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    Domestic Violence

    By Tom Moon, MFT–

    (Editor’s Note: Tom Moon is on vacation/hiatus. This is one of his more popular past columns.)

    Q: My partner dislocated my shoulder last week in an unprovoked attack. He hit me for the first time about two months after we met, and it stunned me so much that I didn’t say a word. Since then it’s gotten worse and worse. At first I kept my friends from knowing, but now I can’t hide the black eyes, broken nose, and bruises from them. I’ve tried to get him to get therapy to find out why he’s so angry, but he says he doesn’t need help. I really love this man, and I want to save our relationship. Can you refer me to a good couple’s counselor who can help us?

    A: No, I’m afraid I can’t.

    The purpose of couple’s therapy is to negotiate mutually acceptable solutions to relationship problems. But what is there to negotiate when you’re being beaten? If you were being mugged by a stranger on the street, would the solution to your “problem” be for the two of you to sit down and “discuss your differences?” Of course not. Why should it be any different with a partner?

    You might not like to hear your partner compared to a mugger, but the fact is that he’s mugging you repeatedly. What you’re describing is battery. Criminal behavior and gross violations of your basic human rights are not items which should be on the table for negotiation.

    I suggest that your first order of business should be to make a commitment to yourself that you’re never going to allow yourself to be beaten again, and then put a stop to it. How do you do that? I don’t know enough about your situation to advise you on all of the steps that you need to take, but the first step is for you to decide that you’re willing to do whatever you have to do to ensure your safety.

    If you need to move out, temporarily or permanently, then do it. Don’t hesitate at all to involve the police or to obtain a restraining order, if necessary. If friends can help, don’t think twice about involving them, and don’t try to protect your partner by hiding the truth from them. If you’re not sure how to proceed, find a counselor in your area with an expertise in domestic violence.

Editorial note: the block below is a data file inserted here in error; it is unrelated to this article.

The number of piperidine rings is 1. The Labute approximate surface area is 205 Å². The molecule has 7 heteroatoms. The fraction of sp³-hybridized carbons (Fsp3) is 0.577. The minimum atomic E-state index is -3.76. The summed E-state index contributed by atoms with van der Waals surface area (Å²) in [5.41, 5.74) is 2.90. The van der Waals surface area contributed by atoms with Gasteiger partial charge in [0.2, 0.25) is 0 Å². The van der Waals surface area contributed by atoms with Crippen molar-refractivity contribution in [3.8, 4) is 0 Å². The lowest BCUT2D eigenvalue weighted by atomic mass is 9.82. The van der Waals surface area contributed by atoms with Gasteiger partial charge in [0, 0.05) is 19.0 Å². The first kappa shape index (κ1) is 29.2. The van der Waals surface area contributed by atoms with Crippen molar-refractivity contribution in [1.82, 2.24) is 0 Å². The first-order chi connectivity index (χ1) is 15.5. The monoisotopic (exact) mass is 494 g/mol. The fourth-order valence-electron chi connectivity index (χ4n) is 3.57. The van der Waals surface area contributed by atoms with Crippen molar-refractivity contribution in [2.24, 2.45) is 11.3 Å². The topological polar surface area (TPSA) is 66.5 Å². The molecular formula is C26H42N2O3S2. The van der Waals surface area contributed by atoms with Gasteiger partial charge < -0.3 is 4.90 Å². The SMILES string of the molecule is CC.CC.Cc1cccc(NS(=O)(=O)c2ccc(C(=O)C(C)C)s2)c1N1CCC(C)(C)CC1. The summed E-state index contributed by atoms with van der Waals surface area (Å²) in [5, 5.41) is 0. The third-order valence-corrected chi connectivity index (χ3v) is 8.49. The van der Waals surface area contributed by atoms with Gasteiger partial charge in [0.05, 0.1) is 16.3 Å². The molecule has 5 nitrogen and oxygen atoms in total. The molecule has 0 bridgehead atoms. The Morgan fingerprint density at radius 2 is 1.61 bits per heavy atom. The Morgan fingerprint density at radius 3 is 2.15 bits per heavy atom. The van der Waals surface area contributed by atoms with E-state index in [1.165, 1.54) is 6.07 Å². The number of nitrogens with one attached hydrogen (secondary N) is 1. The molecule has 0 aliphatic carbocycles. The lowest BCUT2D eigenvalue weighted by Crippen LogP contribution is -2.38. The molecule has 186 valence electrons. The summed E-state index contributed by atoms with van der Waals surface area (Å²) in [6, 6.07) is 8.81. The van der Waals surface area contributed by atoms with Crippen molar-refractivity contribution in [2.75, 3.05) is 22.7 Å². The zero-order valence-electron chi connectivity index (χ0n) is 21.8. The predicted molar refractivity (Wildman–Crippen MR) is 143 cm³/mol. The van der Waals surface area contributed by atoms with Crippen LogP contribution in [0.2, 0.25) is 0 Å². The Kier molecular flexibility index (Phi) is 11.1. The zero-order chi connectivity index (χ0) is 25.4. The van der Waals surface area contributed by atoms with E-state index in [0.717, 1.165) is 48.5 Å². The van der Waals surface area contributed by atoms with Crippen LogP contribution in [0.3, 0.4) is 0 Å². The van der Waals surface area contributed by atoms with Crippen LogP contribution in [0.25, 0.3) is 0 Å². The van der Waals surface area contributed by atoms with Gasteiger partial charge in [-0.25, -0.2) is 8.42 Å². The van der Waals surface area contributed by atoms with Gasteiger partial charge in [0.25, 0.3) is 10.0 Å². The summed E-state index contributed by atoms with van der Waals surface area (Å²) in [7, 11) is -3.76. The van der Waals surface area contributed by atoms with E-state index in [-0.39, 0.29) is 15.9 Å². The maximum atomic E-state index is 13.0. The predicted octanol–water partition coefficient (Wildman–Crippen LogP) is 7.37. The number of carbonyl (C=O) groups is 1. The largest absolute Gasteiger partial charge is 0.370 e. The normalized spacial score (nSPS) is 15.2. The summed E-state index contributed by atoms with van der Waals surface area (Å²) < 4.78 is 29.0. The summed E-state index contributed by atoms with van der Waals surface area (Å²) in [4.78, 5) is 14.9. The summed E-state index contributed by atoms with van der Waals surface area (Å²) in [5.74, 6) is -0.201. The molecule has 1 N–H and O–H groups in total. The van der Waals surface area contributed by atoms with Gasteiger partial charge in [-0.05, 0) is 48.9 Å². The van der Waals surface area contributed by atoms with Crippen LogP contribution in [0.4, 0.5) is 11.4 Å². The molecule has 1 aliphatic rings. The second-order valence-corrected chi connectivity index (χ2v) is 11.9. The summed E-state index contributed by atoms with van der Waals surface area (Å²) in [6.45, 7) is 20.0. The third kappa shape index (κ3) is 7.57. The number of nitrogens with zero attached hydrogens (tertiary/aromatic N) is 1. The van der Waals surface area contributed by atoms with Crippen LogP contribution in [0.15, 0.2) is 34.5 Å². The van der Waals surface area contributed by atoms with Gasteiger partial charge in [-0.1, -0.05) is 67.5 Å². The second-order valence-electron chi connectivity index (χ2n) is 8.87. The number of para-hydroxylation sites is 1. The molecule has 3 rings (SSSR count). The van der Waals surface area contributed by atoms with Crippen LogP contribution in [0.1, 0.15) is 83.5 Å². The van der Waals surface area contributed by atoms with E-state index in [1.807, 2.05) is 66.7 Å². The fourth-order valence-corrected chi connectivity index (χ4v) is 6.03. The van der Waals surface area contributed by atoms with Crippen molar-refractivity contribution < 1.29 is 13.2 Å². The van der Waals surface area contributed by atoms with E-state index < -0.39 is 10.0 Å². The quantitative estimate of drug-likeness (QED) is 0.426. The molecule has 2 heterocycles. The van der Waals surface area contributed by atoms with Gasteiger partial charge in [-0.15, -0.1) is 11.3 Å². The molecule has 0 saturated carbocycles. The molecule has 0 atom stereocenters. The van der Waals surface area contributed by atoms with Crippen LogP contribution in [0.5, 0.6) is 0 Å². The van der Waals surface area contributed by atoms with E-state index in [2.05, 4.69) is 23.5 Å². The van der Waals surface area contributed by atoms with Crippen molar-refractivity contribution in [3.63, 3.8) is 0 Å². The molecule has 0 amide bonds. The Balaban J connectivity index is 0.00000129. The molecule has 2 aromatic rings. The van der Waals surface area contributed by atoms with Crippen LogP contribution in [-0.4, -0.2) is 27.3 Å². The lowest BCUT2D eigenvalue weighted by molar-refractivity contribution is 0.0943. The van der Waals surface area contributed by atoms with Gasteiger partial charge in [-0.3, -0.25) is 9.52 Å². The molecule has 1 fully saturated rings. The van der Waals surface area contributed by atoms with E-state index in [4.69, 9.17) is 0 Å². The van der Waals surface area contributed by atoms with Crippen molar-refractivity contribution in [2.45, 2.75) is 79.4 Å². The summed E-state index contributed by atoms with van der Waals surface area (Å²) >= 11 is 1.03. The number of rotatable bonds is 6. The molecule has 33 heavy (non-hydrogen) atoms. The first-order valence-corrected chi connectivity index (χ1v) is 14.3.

Once you’ve established your personal safety, couple counseling may make sense. But the first order of business should be to settle the question of whether your partner can have a relationship with you without beating you. If he can’t, then you’re better off living without his “love.”

    Maybe this isn’t the kind of advice that you want to hear. One of the most common characteristics of victims of domestic violence is a wholly unwarranted sense of responsibility for the violence they’re enduring. Sometimes it seems as if the basic instinct for self-preservation has been short-circuited, so that, instead of feeling outraged when attacked, they feel guilty and ashamed. Some are more concerned with “helping” the abuser than with protecting themselves, and the idea of leaving the perpetrator feels like an unthinkable act of disloyalty.

    All too often the abusers have the opposite psychology. Instead of feeling guilty and overly responsible, they resist assuming any personal responsibility for their actions. They don’t “own” their internal states, but see their feelings, especially their disappointments and frustrations, as caused completely by external factors. Many actually see themselves as the innocent victims of the partners they beat.

    Their fundamental problem is usually not anger, as you seem to believe, but control (which is why placating an enraged batterer doesn’t help). They dominate and attack their partners as a way of getting some sense that they’re in control of themselves. That’s why they’re often the most dangerous when the partner threatens to leave. Losing a partner endangers their fragile sense of self.

    A book that might help you to think more clearly about your situation is Men Who Beat the Men Who Love Them, by Patrick Letellier and David Island. It’s full of intimate knowledge of the issue, because one of the authors was himself a victim of prolonged domestic violence. This book can help you to think more clearly about your real responsibilities in this situation, and it will provide some valuable advice about how to proceed.

    Don’t imagine that you’re doing your partner any favors by enduring the abuse. When you put up with it, you’re probably validating his insane belief that you deserve the treatment you’re getting. Your partner has a serious problem, and it’s his responsibility to recognize that fact and to get help for it. Your responsibility is to yourself—to defend your basic human right to physical safety.

    Tom Moon is a psychotherapist in San Francisco. For more information, please visit his website